Robert Wu

July 2016

  • Residency Program: University of Ottawa
  • Supervisors: Robin Boushey, Dawn Stacey, Joseph Mamazza,


Robert Wu did his undergraduate medicine training at the University of Toronto. He is currently completing his surgical residency training at the University of Ottawa and has recently finished his Masters degree in epidemiology in the Clinical Investigator Program. He wishes to explore and augment the role of shared decision-making in surgical interventions.


He was involved in a range of research projects during his residency. His thesis project focused on the evaluation of the rectal cancer patient decision aid on patients facing low anterior resection versus abdominoperineal resection, as well as the factors influencing its implementation in clinical practice as perceived by surgeons. Based on 32 patients with rectal cancer within 10 cm from the anal verge, they had poor baseline knowledge (52.5%) and improved by 37.5% (p < 0.0001) after using the patient decision aid. At baseline, no patients preferred a permanent stoma, and after decision aid exposure, 2 patients (7.1%) preferred permanent stoma. Over 96% of participants would recommend the patient decision aid to others. Based on survey results with a 46.7% response rate, half of the respondents (51%) reported that they were either “very likely” or “likely” to use the decision aid. Although majority agreed the decision aid is well developed and would be valuable to patients, commonly perceived barriers were time constraint, need for multiple visits, and additional personnel.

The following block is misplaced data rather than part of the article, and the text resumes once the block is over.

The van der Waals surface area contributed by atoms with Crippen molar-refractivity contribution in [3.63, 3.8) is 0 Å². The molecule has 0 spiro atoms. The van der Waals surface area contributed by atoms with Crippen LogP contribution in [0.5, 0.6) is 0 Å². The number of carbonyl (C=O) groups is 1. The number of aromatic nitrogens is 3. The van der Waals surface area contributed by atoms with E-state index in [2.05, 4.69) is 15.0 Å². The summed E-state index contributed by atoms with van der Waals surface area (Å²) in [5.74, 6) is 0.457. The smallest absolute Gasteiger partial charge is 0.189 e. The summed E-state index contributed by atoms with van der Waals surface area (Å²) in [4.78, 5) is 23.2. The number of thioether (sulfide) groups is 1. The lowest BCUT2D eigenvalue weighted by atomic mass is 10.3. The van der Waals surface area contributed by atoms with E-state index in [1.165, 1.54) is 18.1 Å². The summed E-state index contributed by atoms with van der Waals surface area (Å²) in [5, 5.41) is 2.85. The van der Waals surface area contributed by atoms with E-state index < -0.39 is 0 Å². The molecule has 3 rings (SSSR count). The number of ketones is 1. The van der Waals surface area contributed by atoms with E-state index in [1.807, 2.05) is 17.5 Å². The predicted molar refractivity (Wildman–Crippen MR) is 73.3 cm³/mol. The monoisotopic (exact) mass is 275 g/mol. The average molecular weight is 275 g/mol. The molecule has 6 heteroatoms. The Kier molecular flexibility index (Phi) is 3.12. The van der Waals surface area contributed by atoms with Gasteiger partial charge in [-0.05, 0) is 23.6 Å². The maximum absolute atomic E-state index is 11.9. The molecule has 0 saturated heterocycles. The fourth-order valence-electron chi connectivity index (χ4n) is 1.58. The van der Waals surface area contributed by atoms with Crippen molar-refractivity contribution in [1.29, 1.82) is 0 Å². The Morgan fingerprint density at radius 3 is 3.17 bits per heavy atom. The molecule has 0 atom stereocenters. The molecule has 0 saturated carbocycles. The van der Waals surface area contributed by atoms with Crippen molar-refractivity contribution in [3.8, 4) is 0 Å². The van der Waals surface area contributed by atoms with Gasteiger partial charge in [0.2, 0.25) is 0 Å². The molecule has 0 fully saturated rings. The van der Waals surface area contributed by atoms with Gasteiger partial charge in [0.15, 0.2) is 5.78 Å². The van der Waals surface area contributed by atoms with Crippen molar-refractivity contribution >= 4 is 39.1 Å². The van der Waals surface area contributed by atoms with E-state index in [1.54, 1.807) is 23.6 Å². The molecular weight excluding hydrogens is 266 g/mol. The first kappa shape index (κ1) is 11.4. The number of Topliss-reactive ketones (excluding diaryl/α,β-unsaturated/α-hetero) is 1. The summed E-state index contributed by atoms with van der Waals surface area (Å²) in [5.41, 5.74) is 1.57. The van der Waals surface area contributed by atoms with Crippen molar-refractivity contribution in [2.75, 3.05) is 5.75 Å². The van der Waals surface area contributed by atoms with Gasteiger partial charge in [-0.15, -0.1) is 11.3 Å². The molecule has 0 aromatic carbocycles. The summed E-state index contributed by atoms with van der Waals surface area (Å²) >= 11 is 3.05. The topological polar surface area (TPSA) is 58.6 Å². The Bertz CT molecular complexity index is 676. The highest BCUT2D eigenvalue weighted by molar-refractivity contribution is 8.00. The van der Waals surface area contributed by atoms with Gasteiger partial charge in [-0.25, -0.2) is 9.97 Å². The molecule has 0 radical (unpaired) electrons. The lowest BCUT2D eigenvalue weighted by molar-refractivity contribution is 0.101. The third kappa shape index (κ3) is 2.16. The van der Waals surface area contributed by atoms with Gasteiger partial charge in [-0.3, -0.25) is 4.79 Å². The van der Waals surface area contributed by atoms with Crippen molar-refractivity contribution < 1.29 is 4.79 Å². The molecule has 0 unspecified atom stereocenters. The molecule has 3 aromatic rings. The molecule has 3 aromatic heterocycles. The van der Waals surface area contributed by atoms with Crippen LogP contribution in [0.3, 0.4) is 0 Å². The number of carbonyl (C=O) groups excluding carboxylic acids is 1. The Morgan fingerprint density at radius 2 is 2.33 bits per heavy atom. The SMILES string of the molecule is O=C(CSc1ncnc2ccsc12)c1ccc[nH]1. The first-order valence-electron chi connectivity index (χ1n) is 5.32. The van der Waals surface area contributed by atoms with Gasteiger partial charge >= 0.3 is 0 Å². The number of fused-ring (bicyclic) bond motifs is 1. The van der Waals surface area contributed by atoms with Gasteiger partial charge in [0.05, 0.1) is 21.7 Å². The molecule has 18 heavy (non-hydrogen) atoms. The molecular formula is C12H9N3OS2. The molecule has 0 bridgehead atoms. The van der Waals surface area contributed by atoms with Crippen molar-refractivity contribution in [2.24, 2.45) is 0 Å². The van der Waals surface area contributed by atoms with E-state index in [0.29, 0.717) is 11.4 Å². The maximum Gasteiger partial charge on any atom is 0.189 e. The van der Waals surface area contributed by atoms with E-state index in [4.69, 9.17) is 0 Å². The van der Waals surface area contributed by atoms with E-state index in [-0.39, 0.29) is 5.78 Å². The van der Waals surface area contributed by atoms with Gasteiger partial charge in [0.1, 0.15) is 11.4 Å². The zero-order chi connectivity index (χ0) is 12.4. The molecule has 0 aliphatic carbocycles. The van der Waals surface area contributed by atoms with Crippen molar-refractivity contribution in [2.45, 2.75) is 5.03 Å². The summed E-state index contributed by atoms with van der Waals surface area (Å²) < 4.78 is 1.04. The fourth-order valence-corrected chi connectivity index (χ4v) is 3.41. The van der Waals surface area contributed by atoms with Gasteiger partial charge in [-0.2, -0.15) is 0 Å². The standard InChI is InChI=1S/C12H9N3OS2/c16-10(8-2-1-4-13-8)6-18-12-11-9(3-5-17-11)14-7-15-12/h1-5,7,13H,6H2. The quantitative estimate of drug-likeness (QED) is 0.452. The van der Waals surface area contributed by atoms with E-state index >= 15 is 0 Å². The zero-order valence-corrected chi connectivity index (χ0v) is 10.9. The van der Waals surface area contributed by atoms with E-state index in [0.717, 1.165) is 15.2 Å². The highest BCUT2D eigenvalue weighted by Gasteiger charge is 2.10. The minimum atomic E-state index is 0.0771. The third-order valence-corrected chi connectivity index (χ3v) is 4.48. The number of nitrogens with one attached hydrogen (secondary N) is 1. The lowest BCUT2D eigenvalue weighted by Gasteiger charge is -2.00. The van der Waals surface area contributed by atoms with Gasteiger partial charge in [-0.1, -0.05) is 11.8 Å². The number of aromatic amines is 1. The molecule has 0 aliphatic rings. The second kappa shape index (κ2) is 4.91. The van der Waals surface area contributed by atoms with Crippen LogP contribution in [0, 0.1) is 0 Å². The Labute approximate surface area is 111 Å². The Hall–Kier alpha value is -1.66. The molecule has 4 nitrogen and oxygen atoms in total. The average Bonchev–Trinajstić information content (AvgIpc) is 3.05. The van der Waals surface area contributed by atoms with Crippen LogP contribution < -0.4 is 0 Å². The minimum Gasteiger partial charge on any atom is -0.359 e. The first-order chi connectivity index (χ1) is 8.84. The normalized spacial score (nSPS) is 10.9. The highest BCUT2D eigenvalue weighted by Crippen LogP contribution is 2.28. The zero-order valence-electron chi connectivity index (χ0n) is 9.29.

This research project was awarded the Physicians’ Services Incorporated Resident Research Grant. It has been presented at the 2014 CSF Symposium in Vancouver, 2014 American College of Surgeons Clinical Congress in San Francisco, and 2015 American Society of Colon and Rectal Surgeons meeting in Boston. The decision aid is currently being implemented at the Ottawa Hospital Cancer Assessment Centre.

He is also coordinating the INOPAIN trial exploring the use of intraperitoneal Ropivacaine during laparoscopic bariatric bypass surgery to reduce postoperative pain. The trial aims to recruit 120 patients with two parallel arms of intraperitoneal Ropivacaine vs. normal saline infusion over laparoscopic Roux-en-Y anastomosis prior to surgical dissection. Postoperative pain, opioid use, peak expiratory flow, and walk distance are the endpoints assessed at regular intervals. The study is ongoing and results are expected shortly.